The fall weather lately has been beautiful, and made it very easy to be outside most weekends. The warm weather will not last much longer, so now is the time to prepare your garden and landscape for the coming spring if you have not already done so. Below, I have found a few pieces of information about fall chores that you may find helpful, and if you would like to learn more about fall prep for a healthy spring landscape, I will be giving a short program at the Extension Office located at 1800 12th Street over the noon hour ...
During the early days of our country, settlers hunted out of necessity. While farming and trading provided them with a great deal of food, it wasn't enough for sustenance. In order to survive, they hunted, fished and trapped wildlife where they lived and worked.
Katherine and Mathew Hicks of Great Bend competed on Oct. 11, at the Kansas State Rabbit Breeders Association annual convention. They participated in the youth individual contests, the royalty contest and youth rabbit shows. Katherine was third runner up in the rabbit judging contest, was a member of the queen court and won the American Chinchilla rabbit show with her home bred, home grown rabbits. Mathew was named the runner up Kansas duke in the royalty contest which is a six-contest skill-a-thon including a six-page written application, a 200-question test, the rabbit judging contest, the rabbit ID contest, showmanship and ...
Livestock producers attending the Kansas Livestock Association (KLA) Convention in Wichita will hear an investigative journalist present the case that nutritional science has it wrong with respect to the healthfulness of meat and dairy products. A tribute to KLA's chief executive, who is stepping down, and comments from one of the nation's largest cattle feeders are other highlights of the convention, set for Dec. 3-5.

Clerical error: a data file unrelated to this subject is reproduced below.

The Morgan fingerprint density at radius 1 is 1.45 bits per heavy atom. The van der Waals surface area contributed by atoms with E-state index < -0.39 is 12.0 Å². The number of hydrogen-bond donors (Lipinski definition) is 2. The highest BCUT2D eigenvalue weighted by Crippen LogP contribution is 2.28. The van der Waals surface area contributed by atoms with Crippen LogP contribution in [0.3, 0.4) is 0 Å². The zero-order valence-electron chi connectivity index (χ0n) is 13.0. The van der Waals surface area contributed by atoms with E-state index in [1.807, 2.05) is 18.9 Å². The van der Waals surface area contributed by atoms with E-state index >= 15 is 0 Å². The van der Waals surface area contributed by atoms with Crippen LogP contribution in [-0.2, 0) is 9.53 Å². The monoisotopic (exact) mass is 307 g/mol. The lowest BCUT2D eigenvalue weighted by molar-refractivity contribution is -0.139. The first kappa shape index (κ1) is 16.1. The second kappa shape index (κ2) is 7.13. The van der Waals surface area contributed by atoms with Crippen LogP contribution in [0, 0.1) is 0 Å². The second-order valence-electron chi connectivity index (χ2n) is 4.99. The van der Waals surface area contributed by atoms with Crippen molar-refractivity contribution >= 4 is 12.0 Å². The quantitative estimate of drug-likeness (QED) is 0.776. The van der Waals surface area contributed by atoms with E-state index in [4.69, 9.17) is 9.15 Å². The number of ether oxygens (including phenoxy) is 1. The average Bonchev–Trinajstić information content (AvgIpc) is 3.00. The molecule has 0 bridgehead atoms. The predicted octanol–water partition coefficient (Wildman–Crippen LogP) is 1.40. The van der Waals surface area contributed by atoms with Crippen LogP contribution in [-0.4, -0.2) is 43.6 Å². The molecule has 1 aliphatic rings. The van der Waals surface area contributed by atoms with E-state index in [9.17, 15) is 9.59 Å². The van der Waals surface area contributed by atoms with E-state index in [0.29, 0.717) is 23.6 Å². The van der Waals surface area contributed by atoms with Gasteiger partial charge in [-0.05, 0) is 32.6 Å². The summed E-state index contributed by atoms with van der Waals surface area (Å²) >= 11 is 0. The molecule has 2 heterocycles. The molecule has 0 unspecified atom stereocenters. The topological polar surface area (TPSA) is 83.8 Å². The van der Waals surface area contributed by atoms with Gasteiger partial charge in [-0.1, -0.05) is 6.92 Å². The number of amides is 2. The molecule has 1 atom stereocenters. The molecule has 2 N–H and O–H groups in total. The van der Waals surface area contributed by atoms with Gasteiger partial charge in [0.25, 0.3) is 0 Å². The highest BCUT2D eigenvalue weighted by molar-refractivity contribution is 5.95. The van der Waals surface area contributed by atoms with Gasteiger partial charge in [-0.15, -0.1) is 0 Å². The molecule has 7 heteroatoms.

While not avoiding this topic, it seemed smart to wait and see how fall harvest and planting progressed. However, as you read this, the area is experiencing early summer, not mid-fall temperatures. First let's look at fall yields followed by winter wheat planting.
Natural Resources Conservation Service (NRCS) State Conservationist Eric B. Banks, announced an application evaluation cutoff date of Nov. 21, for the Environmental Quality Incentives Program (EQIP).
One hundred years ago, Dr. Norman Borlaug was born. His semi-dwarf, disease-resistant wheat spurred the Green Revolution and saved more than a billion lives from starvation. It is fitting that the 2014 World Food Prize, which Borlaug created, will be awarded on October 16 to a wheat researcher for the first time. And Dr. Sanjaya Rajaram is not just any wheat breeder - he was Borlaug's successor.
As the 2014 election races toward the finish line on Nov. 4, candidates from both parties have stooped to their old tricks of slinging mud, name calling and finger pointing at one another. Why can't candidates do what's right for this nation and focus on issues?
In 2014, the average age of a farmer in the United States is 57 years old, yet more individuals continue to farm well past 65 years of age. With the larger value of many farms and ranches today, how will you make sure of a successful transition of the family Farm to the next generation?
To wrap up this discussion, today's column discusses what a producer can do to strive for as efficient an operation as possible with the four factors of production – Land, Labor, Capital, and Management. Please keep in mind that unlike many other enterprises, producers of agricultural products have certain disadvantages including weather, producing a product with a limited shelf life compared to most products, and trying to predict what the factors of production used actually produce. Take a moment to think about the last point – a car manufacturer or a smart phone manufacturer can tell you based upon the inputs ...